To date, of the search sites subpoenaed to provide information, Google is the only one that has refused. None of the other providers have publicly disavowed the request; Yahoo!, AOL and MSN have issued statements that they have provided at least some of the information requested and have taken steps to guard user privacy.
Protecting children from pornography is a noble effort, and the connected digital world has made tremendous strides in the battle, but should we sacrifice the constitution to get there? Moreover, should a search provider be compelled to offer information that might compromise a competitive advantage?
Wait, it gets better.
All the searches
Asking for the data is one thing; using it to determine the effectiveness of accidental porn viewing is another. Government lawyers have asked search providers for all the data relating to search terms and the sites users visited in the time period between June 1, 2005 and July 31, 2005.
There has yet to be a request for users’ Internet Protocol or IP addresses that would identify users individually. Published court documents have indicated that a variety of search information has been requested. From complete indexed site lists to search terms and websites– all with the intent of proving that web filters don’t do the job and the strictest of controls must be implemented.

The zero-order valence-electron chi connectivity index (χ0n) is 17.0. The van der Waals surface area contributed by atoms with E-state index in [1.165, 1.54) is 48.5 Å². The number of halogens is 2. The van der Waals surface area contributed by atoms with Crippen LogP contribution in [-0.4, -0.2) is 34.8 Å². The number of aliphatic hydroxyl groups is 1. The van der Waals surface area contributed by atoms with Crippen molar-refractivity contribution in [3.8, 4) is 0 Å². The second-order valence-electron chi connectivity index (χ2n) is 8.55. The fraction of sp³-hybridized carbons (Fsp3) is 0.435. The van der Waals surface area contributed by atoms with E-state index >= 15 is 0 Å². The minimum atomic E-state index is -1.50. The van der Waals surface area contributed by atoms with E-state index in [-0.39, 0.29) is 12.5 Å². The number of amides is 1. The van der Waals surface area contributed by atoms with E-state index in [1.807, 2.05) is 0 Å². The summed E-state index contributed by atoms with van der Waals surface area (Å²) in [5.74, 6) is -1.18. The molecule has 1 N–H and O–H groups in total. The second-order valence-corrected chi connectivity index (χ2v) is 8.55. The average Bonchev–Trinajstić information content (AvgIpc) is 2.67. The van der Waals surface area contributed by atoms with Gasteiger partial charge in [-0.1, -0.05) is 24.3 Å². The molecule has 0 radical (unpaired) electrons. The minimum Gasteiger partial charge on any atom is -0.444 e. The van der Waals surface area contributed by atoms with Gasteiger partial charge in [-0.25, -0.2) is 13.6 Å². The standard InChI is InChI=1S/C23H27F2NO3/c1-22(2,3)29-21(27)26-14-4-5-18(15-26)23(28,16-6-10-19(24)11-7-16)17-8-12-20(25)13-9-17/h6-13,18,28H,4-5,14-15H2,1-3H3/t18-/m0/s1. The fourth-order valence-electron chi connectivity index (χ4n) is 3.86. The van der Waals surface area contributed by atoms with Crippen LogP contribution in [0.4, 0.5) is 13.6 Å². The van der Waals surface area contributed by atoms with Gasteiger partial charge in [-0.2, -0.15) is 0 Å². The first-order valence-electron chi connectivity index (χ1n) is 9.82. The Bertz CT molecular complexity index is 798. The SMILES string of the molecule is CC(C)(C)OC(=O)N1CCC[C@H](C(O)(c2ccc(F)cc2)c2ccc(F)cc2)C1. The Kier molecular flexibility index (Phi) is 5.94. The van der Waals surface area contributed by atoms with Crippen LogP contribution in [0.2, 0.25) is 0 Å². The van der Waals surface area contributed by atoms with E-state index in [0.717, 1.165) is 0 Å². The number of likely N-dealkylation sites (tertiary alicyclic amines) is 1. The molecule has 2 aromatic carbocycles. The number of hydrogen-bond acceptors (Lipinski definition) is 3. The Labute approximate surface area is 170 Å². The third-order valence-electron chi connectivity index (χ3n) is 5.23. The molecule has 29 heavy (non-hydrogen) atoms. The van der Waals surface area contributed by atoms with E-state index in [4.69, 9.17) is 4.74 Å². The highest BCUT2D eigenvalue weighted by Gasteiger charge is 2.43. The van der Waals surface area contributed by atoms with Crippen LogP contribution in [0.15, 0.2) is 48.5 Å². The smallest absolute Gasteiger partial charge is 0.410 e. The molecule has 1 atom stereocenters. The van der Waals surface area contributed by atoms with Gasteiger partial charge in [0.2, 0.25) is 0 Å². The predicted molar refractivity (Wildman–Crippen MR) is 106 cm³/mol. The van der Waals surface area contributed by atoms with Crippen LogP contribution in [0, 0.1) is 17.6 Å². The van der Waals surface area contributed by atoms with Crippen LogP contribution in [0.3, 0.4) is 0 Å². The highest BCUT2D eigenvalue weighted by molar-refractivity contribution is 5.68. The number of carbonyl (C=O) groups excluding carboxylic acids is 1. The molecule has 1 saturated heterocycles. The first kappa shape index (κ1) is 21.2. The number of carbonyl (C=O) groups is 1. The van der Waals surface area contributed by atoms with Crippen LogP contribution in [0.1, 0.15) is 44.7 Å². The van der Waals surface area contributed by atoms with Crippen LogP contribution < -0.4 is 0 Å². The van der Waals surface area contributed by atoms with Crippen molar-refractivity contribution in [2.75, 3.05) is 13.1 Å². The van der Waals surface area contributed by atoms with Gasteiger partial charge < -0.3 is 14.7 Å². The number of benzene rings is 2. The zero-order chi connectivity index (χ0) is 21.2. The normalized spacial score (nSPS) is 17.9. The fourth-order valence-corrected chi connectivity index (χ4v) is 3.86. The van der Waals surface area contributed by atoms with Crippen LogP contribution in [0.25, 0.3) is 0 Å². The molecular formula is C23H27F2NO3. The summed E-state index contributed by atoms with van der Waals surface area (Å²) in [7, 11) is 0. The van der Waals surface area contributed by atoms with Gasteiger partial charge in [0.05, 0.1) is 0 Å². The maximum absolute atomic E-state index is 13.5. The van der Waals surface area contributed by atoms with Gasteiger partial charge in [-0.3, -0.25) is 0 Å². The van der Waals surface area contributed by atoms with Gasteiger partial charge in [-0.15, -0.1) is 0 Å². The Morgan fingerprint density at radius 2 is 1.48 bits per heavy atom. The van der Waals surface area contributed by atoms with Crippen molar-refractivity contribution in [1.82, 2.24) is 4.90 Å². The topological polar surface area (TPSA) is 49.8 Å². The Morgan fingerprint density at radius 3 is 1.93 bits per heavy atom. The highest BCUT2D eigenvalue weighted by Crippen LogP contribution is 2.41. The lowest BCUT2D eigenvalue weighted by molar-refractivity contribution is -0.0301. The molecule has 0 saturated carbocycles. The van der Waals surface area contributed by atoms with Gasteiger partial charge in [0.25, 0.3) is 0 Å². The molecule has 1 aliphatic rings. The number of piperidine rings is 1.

Historically, the fallout from negative publicity in the realm of consumer privacy online is nothing short of panic. We have new spyware/adware and cookie removal tools in the pipeline, and every week there’s more news about compromised data. In an effort to have search sites do the heavy lifting in this suit, attorneys are merely fueling privacy paranoia.
And the ad dollars you rode in on
Privacy concerns are top of mind for internet users, and this translates immediately into a search provider’s ability to generate revenue with targeted advertising.
Case in point: Upon receiving my shiny new computer this week, I had to download DivX player and Java Runtime environments. Both really wanted me to add either the Google Desktop or Toolbar, one of which came preinstalled in my machine.